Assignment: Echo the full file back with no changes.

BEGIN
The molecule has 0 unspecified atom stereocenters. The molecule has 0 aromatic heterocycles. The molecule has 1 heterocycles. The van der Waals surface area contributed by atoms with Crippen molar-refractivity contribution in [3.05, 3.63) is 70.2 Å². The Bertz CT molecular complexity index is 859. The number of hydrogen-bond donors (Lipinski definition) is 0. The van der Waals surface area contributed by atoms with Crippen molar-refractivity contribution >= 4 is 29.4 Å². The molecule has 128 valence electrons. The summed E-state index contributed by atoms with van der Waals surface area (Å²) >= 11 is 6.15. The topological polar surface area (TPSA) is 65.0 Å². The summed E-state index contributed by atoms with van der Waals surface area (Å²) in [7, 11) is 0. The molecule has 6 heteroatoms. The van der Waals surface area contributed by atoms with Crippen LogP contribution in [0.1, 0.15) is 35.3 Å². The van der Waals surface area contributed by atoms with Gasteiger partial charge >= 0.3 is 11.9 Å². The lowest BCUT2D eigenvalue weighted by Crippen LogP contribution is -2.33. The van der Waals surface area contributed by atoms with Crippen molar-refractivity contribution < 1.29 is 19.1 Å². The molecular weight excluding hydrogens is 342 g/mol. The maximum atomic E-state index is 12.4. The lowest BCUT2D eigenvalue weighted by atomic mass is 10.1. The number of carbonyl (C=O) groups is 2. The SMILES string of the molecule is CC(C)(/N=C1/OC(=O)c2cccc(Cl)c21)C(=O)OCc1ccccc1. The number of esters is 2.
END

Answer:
The molecule has 0 unspecified atom stereocenters. The molecule has 0 aromatic heterocycles. The molecule has 1 heterocycles. The van der Waals surface area contributed by atoms with Crippen molar-refractivity contribution in [3.05, 3.63) is 70.2 Å². The Bertz CT molecular complexity index is 859. The number of hydrogen-bond donors (Lipinski definition) is 0. The van der Waals surface area contributed by atoms with Crippen molar-refractivity contribution >= 4 is 29.4 Å². The molecule has 128 valence electrons. The summed E-state index contributed by atoms with van der Waals surface area (Å²) >= 11 is 6.15. The topological polar surface area (TPSA) is 65.0 Å². The summed E-state index contributed by atoms with van der Waals surface area (Å²) in [7, 11) is 0. The molecule has 6 heteroatoms. The van der Waals surface area contributed by atoms with Crippen LogP contribution in [0.1, 0.15) is 35.3 Å². The van der Waals surface area contributed by atoms with Gasteiger partial charge >= 0.3 is 11.9 Å². The lowest BCUT2D eigenvalue weighted by Crippen LogP contribution is -2.33. The van der Waals surface area contributed by atoms with Crippen molar-refractivity contribution < 1.29 is 19.1 Å². The molecular weight excluding hydrogens is 342 g/mol. The maximum atomic E-state index is 12.4. The lowest BCUT2D eigenvalue weighted by atomic mass is 10.1. The number of carbonyl (C=O) groups is 2. The SMILES string of the molecule is CC(C)(/N=C1/OC(=O)c2cccc(Cl)c21)C(=O)OCc1ccccc1. The number of esters is 2.